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Editor's Note: The following is an op-ed. The opinions expressed are those of the author, and do not necessarily reflect the views of Task & Purpose.

We are women veterans who have served in the Army, Navy, and Marine Corps. Our service – as aviators, ship drivers, intelligence analysts, engineers, professors, and diplomats — spans decades. We have served in times of peace and war, separated from our families and loved ones. We are proud of our accomplishments, particularly as many were earned while immersed in a military culture that often ignores and demeans women's contributions. We are veterans.

Yet we recognize that as we grew as leaders over time, we often failed to challenge or even question this culture. It took decades for us to recognize that our individual successes came despite this culture and the damage it caused us and the women who follow in our footsteps. The easier course has always been to tolerate insulting, discriminatory, and harmful behavior toward women veterans and service members and to cling to the idea that 'a few bad apples' do not reflect the attitudes of the whole.

Recent allegations that Secretary of Veterans Affairs Robert Wilkie allegedly sought to intentionally discredit a female veteran who reported a sexual assault at a VA medical center allow no such pretense.

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KABUL/WASHINGTON/PESHAWAR, Pakistan (Reuters) - The United States and the Taliban will sign an agreement on Feb. 29 at the end of a week long period of violence reduction in Afghanistan, U.S. Secretary of State Mike Pompeo and the Taliban said on Friday.

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A U.S. Army UH-60L Black Hawk crew chief with the New Jersey National Guard's 1-171st General Support Aviation Battalion stands for a portrait at the Army Aviation Support Facility on Joint Base McGuire-Dix-Lakehurst, N.J., Feb. 3, 2020 (Air National Guard photo / Master Sgt. Matt Hecht)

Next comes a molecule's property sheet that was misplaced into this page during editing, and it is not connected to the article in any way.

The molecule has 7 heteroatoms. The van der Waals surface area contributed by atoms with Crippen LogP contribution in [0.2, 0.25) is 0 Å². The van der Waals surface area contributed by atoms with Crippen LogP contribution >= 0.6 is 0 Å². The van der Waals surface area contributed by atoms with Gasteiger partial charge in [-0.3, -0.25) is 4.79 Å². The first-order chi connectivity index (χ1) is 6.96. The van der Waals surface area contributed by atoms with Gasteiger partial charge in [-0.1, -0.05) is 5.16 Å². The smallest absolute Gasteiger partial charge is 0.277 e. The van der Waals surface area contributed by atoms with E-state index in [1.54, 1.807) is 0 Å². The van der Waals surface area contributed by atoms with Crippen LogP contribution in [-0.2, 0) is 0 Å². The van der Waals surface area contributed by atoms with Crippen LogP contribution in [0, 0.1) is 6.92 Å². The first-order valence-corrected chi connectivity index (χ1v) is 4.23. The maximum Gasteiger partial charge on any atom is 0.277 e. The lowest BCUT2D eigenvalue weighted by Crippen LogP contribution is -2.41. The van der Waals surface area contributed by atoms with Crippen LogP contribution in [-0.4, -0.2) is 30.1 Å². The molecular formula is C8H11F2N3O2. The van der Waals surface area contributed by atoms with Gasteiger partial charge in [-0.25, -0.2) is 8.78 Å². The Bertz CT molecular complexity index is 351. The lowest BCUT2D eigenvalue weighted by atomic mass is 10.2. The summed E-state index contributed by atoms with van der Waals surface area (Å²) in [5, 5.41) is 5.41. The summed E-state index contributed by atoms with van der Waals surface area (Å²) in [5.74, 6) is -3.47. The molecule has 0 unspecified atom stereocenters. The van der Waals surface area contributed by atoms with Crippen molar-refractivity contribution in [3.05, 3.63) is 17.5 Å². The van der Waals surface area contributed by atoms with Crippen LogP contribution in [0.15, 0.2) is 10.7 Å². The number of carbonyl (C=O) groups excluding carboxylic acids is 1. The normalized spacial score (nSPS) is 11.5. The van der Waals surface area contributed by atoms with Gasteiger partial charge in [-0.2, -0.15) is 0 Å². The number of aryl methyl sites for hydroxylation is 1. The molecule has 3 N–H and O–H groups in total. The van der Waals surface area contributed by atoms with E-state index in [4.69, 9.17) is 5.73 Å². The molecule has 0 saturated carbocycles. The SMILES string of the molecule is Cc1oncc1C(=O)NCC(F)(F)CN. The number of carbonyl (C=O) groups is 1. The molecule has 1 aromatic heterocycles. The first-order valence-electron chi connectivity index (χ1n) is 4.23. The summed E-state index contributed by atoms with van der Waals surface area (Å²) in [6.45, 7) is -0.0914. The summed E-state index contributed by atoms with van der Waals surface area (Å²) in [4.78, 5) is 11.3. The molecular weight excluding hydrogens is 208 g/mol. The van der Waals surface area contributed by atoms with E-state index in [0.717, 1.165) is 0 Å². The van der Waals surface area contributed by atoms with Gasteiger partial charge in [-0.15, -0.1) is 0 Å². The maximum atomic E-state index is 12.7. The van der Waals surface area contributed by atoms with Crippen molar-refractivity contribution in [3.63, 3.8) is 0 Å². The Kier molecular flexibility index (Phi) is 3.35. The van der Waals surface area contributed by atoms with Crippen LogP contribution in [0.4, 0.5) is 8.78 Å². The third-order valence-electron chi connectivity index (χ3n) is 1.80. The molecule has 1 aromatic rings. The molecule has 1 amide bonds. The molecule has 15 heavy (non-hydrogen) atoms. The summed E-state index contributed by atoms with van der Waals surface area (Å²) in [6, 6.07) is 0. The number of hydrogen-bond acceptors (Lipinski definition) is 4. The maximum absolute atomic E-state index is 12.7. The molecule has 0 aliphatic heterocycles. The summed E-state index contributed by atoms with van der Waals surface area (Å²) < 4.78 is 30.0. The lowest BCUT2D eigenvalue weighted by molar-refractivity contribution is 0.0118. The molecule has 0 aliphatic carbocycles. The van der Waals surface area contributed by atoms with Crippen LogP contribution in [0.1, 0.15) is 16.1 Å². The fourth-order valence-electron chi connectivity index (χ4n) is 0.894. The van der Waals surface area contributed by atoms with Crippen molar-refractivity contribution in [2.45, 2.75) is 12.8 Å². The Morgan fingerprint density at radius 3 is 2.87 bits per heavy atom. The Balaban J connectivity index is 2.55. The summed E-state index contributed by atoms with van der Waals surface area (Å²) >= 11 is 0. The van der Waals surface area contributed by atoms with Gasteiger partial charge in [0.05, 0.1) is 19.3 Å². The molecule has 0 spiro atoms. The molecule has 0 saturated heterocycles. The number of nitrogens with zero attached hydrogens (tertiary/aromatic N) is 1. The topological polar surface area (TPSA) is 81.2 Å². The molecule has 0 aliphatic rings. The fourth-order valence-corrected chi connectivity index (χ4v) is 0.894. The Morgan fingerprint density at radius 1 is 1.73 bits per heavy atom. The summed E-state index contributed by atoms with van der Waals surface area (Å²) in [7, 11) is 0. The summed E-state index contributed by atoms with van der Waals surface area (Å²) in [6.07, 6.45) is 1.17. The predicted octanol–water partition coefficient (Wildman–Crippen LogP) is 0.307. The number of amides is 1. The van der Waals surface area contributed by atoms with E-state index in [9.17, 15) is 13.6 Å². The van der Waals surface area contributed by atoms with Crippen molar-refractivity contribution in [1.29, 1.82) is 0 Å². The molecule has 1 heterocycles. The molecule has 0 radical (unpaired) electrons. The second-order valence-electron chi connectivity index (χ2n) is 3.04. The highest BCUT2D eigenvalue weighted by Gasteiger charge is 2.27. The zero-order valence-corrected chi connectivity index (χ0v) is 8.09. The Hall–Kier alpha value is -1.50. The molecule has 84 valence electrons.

Active-duty service members, Reservists and National Guard members often serve side-by-side performing highly skilled and dangerous jobs, such as parachuting, explosives demolition and flight deck operations.

Reservists and Guard members are required to undergo the same training as specialized active-duty troops, and they face the same risks. Yet the extra incentive pay they receive for their work — called hazardous duty incentive pay — is merely a fraction of what their active-duty counterparts receive for performing the same job.

A bipartisan group of lawmakers, led by U.S. Rep. Andy Kim, D-3 of Moorestown, are partnering on legislation to correct the inequity. Known as the Guard and Reserve Hazard Duty Pay Equity Act, the bill seeks to standardize payment of hazardous duty incentive pay for all members of the armed services, including Reserve and National Guard components.

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Editor's Note: This article by Gina Harkins originally appeared on Military.com, a leading source of news for the military and veteran community.